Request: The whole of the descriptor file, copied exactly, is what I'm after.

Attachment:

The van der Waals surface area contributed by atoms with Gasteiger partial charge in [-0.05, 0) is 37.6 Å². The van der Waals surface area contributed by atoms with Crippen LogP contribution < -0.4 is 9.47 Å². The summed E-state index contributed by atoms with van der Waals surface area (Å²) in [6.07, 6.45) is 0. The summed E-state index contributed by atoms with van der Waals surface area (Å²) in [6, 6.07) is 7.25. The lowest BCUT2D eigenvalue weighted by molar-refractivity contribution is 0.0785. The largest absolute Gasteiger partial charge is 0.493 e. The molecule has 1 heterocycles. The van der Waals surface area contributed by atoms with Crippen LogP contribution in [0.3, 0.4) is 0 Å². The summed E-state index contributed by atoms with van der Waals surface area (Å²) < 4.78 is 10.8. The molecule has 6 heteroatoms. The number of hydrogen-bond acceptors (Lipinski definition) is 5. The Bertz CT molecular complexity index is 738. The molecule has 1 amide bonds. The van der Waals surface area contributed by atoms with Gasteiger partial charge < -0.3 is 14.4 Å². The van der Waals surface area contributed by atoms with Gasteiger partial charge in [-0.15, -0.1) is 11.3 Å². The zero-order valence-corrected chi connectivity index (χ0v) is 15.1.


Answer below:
The van der Waals surface area contributed by atoms with Gasteiger partial charge in [-0.05, 0) is 37.6 Å². The van der Waals surface area contributed by atoms with Crippen LogP contribution < -0.4 is 9.47 Å². The summed E-state index contributed by atoms with van der Waals surface area (Å²) in [6.07, 6.45) is 0. The summed E-state index contributed by atoms with van der Waals surface area (Å²) in [6, 6.07) is 7.25. The lowest BCUT2D eigenvalue weighted by molar-refractivity contribution is 0.0785. The largest absolute Gasteiger partial charge is 0.493 e. The molecule has 1 heterocycles. The van der Waals surface area contributed by atoms with Crippen LogP contribution in [0.3, 0.4) is 0 Å². The summed E-state index contributed by atoms with van der Waals surface area (Å²) < 4.78 is 10.8. The molecule has 6 heteroatoms. The number of hydrogen-bond acceptors (Lipinski definition) is 5. The Bertz CT molecular complexity index is 738. The molecule has 1 amide bonds. The van der Waals surface area contributed by atoms with Gasteiger partial charge < -0.3 is 14.4 Å². The van der Waals surface area contributed by atoms with Gasteiger partial charge in [-0.15, -0.1) is 11.3 Å². The zero-order valence-corrected chi connectivity index (χ0v) is 15.1.